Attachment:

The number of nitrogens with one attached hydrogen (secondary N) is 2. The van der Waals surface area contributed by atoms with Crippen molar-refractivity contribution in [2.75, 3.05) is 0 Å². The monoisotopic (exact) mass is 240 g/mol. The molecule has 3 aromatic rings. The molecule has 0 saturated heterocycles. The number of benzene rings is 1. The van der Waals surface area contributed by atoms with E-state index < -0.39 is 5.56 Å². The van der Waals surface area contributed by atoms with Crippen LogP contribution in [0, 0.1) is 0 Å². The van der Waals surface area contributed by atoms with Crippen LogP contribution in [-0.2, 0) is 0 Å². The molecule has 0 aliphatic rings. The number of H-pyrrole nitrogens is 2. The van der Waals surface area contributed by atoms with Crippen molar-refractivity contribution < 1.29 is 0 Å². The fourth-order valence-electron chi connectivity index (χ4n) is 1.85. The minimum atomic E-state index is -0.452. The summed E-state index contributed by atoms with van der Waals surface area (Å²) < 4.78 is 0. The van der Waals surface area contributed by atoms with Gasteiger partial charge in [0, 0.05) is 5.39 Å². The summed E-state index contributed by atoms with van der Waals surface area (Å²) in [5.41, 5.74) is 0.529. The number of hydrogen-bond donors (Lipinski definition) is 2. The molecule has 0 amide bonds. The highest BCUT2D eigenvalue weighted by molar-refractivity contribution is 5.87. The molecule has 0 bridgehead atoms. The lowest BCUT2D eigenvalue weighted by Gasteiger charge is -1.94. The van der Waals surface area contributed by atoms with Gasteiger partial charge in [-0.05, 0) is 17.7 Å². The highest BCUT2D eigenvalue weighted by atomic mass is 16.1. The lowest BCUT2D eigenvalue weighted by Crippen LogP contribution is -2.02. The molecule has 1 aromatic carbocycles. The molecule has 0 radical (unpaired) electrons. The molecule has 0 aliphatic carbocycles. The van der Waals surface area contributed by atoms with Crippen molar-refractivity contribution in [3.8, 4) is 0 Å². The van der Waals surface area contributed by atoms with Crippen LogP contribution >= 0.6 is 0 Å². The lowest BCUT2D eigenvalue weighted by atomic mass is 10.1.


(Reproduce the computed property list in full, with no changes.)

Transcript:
The number of nitrogens with one attached hydrogen (secondary N) is 2. The van der Waals surface area contributed by atoms with Crippen molar-refractivity contribution in [2.75, 3.05) is 0 Å². The monoisotopic (exact) mass is 240 g/mol. The molecule has 3 aromatic rings. The molecule has 0 saturated heterocycles. The number of benzene rings is 1. The van der Waals surface area contributed by atoms with E-state index < -0.39 is 5.56 Å². The van der Waals surface area contributed by atoms with Crippen LogP contribution in [0, 0.1) is 0 Å². The van der Waals surface area contributed by atoms with Crippen LogP contribution in [-0.2, 0) is 0 Å². The molecule has 0 aliphatic rings. The number of H-pyrrole nitrogens is 2. The van der Waals surface area contributed by atoms with Crippen molar-refractivity contribution < 1.29 is 0 Å². The fourth-order valence-electron chi connectivity index (χ4n) is 1.85. The minimum atomic E-state index is -0.452. The summed E-state index contributed by atoms with van der Waals surface area (Å²) < 4.78 is 0. The van der Waals surface area contributed by atoms with Gasteiger partial charge in [0, 0.05) is 5.39 Å². The summed E-state index contributed by atoms with van der Waals surface area (Å²) in [5.41, 5.74) is 0.529. The number of hydrogen-bond donors (Lipinski definition) is 2. The molecule has 0 amide bonds. The highest BCUT2D eigenvalue weighted by molar-refractivity contribution is 5.87. The molecule has 0 bridgehead atoms. The lowest BCUT2D eigenvalue weighted by Gasteiger charge is -1.94. The van der Waals surface area contributed by atoms with Gasteiger partial charge in [-0.05, 0) is 17.7 Å². The highest BCUT2D eigenvalue weighted by atomic mass is 16.1. The lowest BCUT2D eigenvalue weighted by Crippen LogP contribution is -2.02. The molecule has 1 aromatic carbocycles. The molecule has 0 radical (unpaired) electrons. The molecule has 0 aliphatic carbocycles. The van der Waals surface area contributed by atoms with Crippen molar-refractivity contribution in [3.8, 4) is 0 Å². The van der Waals surface area contributed by atoms with Crippen LogP contribution >= 0.6 is 0 Å². The lowest BCUT2D eigenvalue weighted by atomic mass is 10.1.